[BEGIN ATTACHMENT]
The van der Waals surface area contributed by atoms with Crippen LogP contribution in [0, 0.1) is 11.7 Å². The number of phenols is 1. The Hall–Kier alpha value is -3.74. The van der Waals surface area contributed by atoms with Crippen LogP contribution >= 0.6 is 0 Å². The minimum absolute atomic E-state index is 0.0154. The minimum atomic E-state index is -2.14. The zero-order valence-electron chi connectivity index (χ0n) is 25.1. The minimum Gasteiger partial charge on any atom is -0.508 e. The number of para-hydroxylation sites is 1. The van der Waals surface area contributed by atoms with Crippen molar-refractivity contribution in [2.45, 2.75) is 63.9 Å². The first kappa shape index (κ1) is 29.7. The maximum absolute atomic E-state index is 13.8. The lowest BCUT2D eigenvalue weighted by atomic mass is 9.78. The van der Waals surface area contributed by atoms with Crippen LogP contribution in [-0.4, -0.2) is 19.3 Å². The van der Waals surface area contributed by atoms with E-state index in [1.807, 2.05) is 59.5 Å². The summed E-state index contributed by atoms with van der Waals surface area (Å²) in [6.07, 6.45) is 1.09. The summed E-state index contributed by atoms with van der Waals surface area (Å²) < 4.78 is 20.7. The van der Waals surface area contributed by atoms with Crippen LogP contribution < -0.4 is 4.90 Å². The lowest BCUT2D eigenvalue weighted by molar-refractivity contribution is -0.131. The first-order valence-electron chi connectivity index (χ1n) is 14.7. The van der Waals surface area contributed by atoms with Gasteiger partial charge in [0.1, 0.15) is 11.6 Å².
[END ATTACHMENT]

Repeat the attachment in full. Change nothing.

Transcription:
The van der Waals surface area contributed by atoms with Crippen LogP contribution in [0, 0.1) is 11.7 Å². The number of phenols is 1. The Hall–Kier alpha value is -3.74. The van der Waals surface area contributed by atoms with Crippen LogP contribution >= 0.6 is 0 Å². The minimum absolute atomic E-state index is 0.0154. The minimum atomic E-state index is -2.14. The zero-order valence-electron chi connectivity index (χ0n) is 25.1. The minimum Gasteiger partial charge on any atom is -0.508 e. The number of para-hydroxylation sites is 1. The van der Waals surface area contributed by atoms with Crippen molar-refractivity contribution in [2.45, 2.75) is 63.9 Å². The first kappa shape index (κ1) is 29.7. The maximum absolute atomic E-state index is 13.8. The lowest BCUT2D eigenvalue weighted by atomic mass is 9.78. The van der Waals surface area contributed by atoms with Crippen LogP contribution in [-0.4, -0.2) is 19.3 Å². The van der Waals surface area contributed by atoms with E-state index in [1.807, 2.05) is 59.5 Å². The summed E-state index contributed by atoms with van der Waals surface area (Å²) in [6.07, 6.45) is 1.09. The summed E-state index contributed by atoms with van der Waals surface area (Å²) < 4.78 is 20.7. The van der Waals surface area contributed by atoms with Crippen LogP contribution < -0.4 is 4.90 Å². The lowest BCUT2D eigenvalue weighted by molar-refractivity contribution is -0.131. The first-order valence-electron chi connectivity index (χ1n) is 14.7. The van der Waals surface area contributed by atoms with Gasteiger partial charge in [0.1, 0.15) is 11.6 Å².